balamw

Moderator
Staff member
Aug 16, 2005
19,366
978
New England
Thanks for the replies.
balamw: did you migrate to the NAS because of the AE/TC speeds, or something else (e.g., more complete network capability)? You mentioned something about a "repaired" Time Capsule... what went wrong? Was it one of the new models?
My TC was a first gen Time Capsule 500 GB.

Speed and capacity were the main drivers. I wanted to replace all of my external drives and optical discs with a centralized storage system. Never quite happened. But primarily I had three Macs backing up to it (with 160GB+500GB+500GB drives to back up) and really needed more capacity.

My TC finally died for the usual reason. Heat. The power supply failed after about 18 months. The drive was fine though. I did a DIY replacement of the power supply for an external. The newer unit is designed far better from a heat perspective.

B
 

Weaselboy

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Jan 23, 2005
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California
Then there's an Airport Extreme; from what I understand, you can attach a USB drive to the newest models for use as a Time Machine backup:
http://tidbits.com/e/14347
Of course, that's USB 2, which'll be on the slow side as compared to FW 800, but there's the benefit that if I need to restore, I can detach the drive from the AE and hook it up straight to the Mac, which should be quicker than a wifi restore (for the MacBook; I'd have the iMac hooked via Ethernet).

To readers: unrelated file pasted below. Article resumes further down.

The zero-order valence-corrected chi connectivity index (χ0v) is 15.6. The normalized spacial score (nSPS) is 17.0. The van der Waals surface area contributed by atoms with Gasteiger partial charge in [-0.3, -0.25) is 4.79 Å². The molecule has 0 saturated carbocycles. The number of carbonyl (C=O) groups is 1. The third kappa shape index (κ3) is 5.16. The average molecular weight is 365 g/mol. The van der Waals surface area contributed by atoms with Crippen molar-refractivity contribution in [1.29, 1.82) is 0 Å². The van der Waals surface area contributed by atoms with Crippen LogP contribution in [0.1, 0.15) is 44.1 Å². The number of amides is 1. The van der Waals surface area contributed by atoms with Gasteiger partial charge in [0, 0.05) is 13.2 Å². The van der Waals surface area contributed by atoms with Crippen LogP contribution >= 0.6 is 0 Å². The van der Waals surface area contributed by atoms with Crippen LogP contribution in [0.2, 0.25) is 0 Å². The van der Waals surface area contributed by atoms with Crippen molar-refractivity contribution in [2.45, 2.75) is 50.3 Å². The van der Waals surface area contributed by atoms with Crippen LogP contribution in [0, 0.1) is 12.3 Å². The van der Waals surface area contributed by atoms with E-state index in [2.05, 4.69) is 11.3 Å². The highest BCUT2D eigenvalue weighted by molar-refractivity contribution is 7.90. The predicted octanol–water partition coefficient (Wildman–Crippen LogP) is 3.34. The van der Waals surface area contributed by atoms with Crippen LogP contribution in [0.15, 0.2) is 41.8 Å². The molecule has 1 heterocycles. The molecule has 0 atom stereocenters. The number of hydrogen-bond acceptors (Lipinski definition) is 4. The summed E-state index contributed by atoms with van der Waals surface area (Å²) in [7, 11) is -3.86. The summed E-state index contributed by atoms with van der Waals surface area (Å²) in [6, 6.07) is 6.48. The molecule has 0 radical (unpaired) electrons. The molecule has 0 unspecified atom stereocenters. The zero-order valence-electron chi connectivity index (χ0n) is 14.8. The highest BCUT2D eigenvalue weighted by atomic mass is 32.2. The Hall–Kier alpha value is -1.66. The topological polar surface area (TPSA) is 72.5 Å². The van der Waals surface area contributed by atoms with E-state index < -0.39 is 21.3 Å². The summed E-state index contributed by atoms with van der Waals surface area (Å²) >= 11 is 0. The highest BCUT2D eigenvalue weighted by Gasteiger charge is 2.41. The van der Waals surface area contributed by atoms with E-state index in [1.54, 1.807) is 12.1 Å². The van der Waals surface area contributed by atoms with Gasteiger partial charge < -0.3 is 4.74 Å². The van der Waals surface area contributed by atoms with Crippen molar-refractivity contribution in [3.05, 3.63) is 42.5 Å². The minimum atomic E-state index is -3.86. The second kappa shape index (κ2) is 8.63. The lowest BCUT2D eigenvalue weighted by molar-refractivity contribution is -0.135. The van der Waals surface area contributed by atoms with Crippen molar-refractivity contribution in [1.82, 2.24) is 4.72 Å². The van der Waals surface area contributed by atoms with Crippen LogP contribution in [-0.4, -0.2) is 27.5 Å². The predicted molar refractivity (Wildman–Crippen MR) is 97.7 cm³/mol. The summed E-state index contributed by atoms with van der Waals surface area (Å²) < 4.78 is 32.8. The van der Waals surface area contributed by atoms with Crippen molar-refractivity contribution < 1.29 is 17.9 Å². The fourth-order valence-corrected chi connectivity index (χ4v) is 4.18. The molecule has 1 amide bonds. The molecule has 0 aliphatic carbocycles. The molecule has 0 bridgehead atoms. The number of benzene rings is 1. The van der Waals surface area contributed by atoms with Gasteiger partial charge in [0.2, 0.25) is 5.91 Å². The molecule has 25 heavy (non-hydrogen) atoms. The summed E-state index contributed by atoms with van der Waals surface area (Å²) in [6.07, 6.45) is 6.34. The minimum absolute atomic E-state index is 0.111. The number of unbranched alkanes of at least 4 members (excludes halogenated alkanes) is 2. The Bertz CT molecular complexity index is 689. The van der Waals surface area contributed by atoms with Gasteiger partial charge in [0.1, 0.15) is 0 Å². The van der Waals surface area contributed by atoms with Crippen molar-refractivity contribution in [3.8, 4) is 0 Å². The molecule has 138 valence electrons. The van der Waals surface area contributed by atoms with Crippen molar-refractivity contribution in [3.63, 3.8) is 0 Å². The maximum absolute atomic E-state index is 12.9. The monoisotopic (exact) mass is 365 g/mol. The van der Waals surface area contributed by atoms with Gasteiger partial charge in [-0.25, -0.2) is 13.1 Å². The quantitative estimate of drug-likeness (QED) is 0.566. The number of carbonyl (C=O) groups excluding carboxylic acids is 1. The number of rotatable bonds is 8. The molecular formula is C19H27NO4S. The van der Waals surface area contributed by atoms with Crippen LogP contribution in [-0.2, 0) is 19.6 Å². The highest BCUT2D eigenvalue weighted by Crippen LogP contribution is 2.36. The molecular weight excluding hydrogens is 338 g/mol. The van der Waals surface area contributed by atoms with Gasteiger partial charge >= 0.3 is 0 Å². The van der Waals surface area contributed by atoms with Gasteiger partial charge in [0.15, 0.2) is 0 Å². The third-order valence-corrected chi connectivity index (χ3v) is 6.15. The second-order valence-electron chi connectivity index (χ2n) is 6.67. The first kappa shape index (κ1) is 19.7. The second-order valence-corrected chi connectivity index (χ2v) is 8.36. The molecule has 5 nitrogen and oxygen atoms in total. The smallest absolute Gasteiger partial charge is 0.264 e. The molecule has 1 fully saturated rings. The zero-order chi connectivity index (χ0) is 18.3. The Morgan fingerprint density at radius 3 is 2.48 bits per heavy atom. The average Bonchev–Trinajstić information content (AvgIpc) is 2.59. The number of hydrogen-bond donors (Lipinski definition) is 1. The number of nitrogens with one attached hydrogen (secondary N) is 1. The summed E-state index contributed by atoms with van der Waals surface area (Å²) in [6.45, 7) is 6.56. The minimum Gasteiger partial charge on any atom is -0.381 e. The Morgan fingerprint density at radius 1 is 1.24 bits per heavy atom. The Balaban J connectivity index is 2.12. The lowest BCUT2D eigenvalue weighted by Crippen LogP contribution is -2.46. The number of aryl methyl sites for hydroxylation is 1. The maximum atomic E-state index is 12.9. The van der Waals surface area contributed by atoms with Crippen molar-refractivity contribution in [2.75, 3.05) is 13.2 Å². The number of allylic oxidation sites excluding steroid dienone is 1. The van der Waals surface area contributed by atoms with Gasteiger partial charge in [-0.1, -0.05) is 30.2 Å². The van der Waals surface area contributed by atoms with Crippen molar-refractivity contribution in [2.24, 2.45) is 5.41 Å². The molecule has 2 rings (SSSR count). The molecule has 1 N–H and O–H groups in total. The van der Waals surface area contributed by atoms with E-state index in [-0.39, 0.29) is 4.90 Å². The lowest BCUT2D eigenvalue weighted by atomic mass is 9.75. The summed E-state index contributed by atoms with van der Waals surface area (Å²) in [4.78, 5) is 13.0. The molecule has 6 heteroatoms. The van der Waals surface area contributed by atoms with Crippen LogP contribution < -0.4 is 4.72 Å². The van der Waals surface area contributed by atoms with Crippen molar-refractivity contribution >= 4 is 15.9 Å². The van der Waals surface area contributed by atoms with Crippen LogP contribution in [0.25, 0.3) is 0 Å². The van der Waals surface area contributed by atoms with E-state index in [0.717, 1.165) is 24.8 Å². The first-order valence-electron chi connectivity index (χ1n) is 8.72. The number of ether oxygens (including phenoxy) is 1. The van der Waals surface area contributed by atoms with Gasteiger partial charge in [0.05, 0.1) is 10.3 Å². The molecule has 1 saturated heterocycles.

That won't work. Time Machine backups over the network are stored in a sparse bundle format that cannot be directly accessed if you move the drive back over to a direct USB connection. There is a work around where you can open the sparse bundle and copy the backup set out, but it is a hassle and slow.

My opinion, just get the Time Capsule. It is simple and supported by Apple plus you don't have to worry about OS updates breaking compatibility like you do with a NAS solution.
 

balamw

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Staff member
Aug 16, 2005
19,366
978
New England
you don't have to worry about OS updates breaking compatibility like you do with a NAS solution.
This was actually the main reason I moved off the EX490. Microsoft killed Windows Home Server and HP didn't support it much further either so the Time Machine connector software they used became incompatible.

B
 

AppleNewton

macrumors 68000
Apr 3, 2007
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1 Finite Place
with the newer AirPort Extreme's Apple does officially support external drives to be used as a Time Machine back-up.

I have a rotation of 3TB~4TB drives every few weeks backing up multiple Macs.

So if hard drive failure and limited storage options hinder you and don't need an all in one solution, go the AirPort Extreme route and BYOD (bring your own drive).

technically you should be able to plug any time machine backup in and restore...i personally have had issues with directly connecting a time capsule drive to a mac to restore.
 
Last edited:

ScottR

macrumors member
Original poster
May 11, 2007
82
2
I ended up going with a Western Digital MyCloud drive (NAS). In the end, I decided that the Airport/Time Capsule routes had too much redundancy and not enough additional features, considering that my FiOS router otherwise works just fine. I don't really use wifi at home much at all, certainly not for anything that has much bandwidth--my iMac is hooked up via gigabit Ethernet, and when I use wifi on my MacBook its pretty much away from home.

Thanks for the input.